Deservedly famous for its rich food traditions, the state of Oaxaca is one of our favorite culinary destinations in Mexico. But with Oaxaca City lying nearly 300 miles southeast of Mexico City, we’re always on the lookout for places to satisfy our appetite for Oaxacan cuisine in the D.F. Specializing in tlayudas, one of Oaxaca’s most typical foods, the recently opened Aguamiel is a very welcome addition to the local dining scene.
Located on a quiet street in Colonia Roma, the restaurant has a charming, chic-yet-casual atmosphere – a pleasing ambiance for diners wanting to experience traditional food in a more “modern” setting, in a neighborhood where hip has become the rule. Aguamiel is the brainchild of Alan Aspani, a native of Mexico City of Lebanese heritage, who, when we visited the restaurant, was always around making sure everybody was well taken care of. Alan told us that he is a surfer and previously lived in Oaxaca’s Puerto Escondido – a surfers’ paradise – for a year. Upon returning to Mexico City, he decided to open a restaurant where he could serve the food he had fallen in love with in Oaxaca. He hired a chef with Oaxacan food experience, and together they built a menu that makes good on his dream.
We started with a platter of memelitas, small, round corn patties topped with beef and chorizo. Along with the order came guacamole, salsas of varying heat and roasted grasshoppers coated in chili and lime – a crunchy Oaxaca staple. Our second course was a plate of patitas de cerdo en vinagre – pig’s feet in vinegar – a preparation from the Istmo region of Oaxaca. While the name of the dish might not sound that appetizing, the subtle vinegary and spicy flavor was sublime – this was a delicious and authentic way to start dinner.
Then it was time to try some of the tlayudas, the venue’s specialty. A tlayuda is a large white-corn tortilla, about the diameter of a plate, that is made by hand and can be served soft or toasted. There are two ways a tlayuda is prepared. When a tlayuda is toasted, the ingredients are added on top and it is served as a big, flat tostada. Soft tlayudas, on the other hand, are folded in half over the topping ingredients and then grilled over hot coals. Aguamiel prepares its tlayudas the second way, giving them a deep, smoky flavor, and we believe this is one of the reasons the venue has been such a great success.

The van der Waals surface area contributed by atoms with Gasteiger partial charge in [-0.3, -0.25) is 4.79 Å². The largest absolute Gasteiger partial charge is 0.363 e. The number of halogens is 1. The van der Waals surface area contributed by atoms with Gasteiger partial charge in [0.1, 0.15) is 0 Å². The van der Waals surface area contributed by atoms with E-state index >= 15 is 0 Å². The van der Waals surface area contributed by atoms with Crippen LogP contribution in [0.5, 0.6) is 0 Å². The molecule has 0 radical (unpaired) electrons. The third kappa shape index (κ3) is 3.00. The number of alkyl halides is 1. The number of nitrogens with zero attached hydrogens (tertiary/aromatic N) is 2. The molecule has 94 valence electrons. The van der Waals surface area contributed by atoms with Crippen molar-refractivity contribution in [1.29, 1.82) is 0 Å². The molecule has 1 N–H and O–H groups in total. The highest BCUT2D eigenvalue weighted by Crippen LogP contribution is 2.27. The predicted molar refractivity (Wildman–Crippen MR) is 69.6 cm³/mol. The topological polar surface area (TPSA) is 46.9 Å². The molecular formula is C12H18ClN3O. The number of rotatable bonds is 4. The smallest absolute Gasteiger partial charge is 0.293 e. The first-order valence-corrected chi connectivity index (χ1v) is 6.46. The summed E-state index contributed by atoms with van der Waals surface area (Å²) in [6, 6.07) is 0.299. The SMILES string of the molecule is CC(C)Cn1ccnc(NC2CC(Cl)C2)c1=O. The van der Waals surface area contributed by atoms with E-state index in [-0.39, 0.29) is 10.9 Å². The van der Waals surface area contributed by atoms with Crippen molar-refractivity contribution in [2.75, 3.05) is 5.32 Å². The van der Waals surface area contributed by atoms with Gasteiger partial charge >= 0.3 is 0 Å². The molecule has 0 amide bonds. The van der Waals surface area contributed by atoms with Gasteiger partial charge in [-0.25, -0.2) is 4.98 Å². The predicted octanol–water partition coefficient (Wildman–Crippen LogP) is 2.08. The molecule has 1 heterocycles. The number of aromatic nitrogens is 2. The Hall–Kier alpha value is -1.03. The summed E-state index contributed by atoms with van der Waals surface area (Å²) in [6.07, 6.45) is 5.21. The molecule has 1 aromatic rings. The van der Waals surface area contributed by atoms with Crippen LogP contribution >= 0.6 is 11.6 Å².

One tlayuda is a meal all by itself. To make this dish, the tlayuda is first covered with asiento (pork lard) to give it a boost of flavor; we were pleased to discover that Aguamiel adds asiento to its tlayudas in the traditional Oaxacan style, unlike most places we’ve visited in the city. Then a layer of refried beans prepared with avocado leaves and a touch of chili is added, followed by a generous amount of quesillo (string cheese) and a choice of tasajo (a cut of thinly sliced beef), cecina (pork), chorizo (pork sausage), grasshoppers or chepiche (a wild Oaxacan herb that adds a potent flavor to the tlayuda). We ordered one of each; tasting them, we felt almost as if we were back on Las Libres street in downtown Oaxaca.
When it comes to dessert, Aguamiel does not disappoint. We tried the flan de cajeta (sweetened burnt goat milk) and chocolate de agua (hot chocolate made with water instead of milk). The flan was delicious and the chocolate was served in a big bowl accompanied by a crunchy yellow bread, just the way it is served in Oaxaca. The whole experience was a culinary trip to Oaxaca without leaving Mexico City. Aguamiel also has a large selection of mezcales, but we’ll use that as an excuse to return another time.